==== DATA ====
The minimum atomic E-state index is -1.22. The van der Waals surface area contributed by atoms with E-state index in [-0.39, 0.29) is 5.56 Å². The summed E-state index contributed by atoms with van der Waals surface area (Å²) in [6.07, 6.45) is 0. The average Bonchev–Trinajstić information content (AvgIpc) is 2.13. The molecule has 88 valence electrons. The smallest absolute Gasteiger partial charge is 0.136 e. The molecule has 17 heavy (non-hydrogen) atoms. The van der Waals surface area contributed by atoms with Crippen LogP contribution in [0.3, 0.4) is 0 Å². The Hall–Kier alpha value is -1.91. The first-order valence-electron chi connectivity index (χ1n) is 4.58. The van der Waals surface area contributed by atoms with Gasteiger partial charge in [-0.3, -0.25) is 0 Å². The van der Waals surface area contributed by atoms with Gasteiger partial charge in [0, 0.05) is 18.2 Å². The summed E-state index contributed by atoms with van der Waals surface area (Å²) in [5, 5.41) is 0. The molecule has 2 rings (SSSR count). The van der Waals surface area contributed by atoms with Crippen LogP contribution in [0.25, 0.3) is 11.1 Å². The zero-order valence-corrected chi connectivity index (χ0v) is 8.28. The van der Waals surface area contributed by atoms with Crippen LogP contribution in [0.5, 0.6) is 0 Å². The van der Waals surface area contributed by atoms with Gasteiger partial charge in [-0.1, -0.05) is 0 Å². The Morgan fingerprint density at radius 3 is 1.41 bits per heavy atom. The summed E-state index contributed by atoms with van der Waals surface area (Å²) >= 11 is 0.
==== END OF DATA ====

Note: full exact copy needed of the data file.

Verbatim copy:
The minimum atomic E-state index is -1.22. The van der Waals surface area contributed by atoms with E-state index in [-0.39, 0.29) is 5.56 Å². The summed E-state index contributed by atoms with van der Waals surface area (Å²) in [6.07, 6.45) is 0. The average Bonchev–Trinajstić information content (AvgIpc) is 2.13. The molecule has 88 valence electrons. The smallest absolute Gasteiger partial charge is 0.136 e. The molecule has 17 heavy (non-hydrogen) atoms. The van der Waals surface area contributed by atoms with Crippen LogP contribution in [0.3, 0.4) is 0 Å². The Hall–Kier alpha value is -1.91. The first-order valence-electron chi connectivity index (χ1n) is 4.58. The van der Waals surface area contributed by atoms with Gasteiger partial charge in [-0.3, -0.25) is 0 Å². The van der Waals surface area contributed by atoms with Gasteiger partial charge in [0, 0.05) is 18.2 Å². The summed E-state index contributed by atoms with van der Waals surface area (Å²) in [5, 5.41) is 0. The molecule has 2 rings (SSSR count). The van der Waals surface area contributed by atoms with Crippen LogP contribution in [0.25, 0.3) is 11.1 Å². The zero-order valence-corrected chi connectivity index (χ0v) is 8.28. The van der Waals surface area contributed by atoms with Crippen LogP contribution in [0.5, 0.6) is 0 Å². The van der Waals surface area contributed by atoms with Gasteiger partial charge in [-0.1, -0.05) is 0 Å². The Morgan fingerprint density at radius 3 is 1.41 bits per heavy atom. The summed E-state index contributed by atoms with van der Waals surface area (Å²) >= 11 is 0.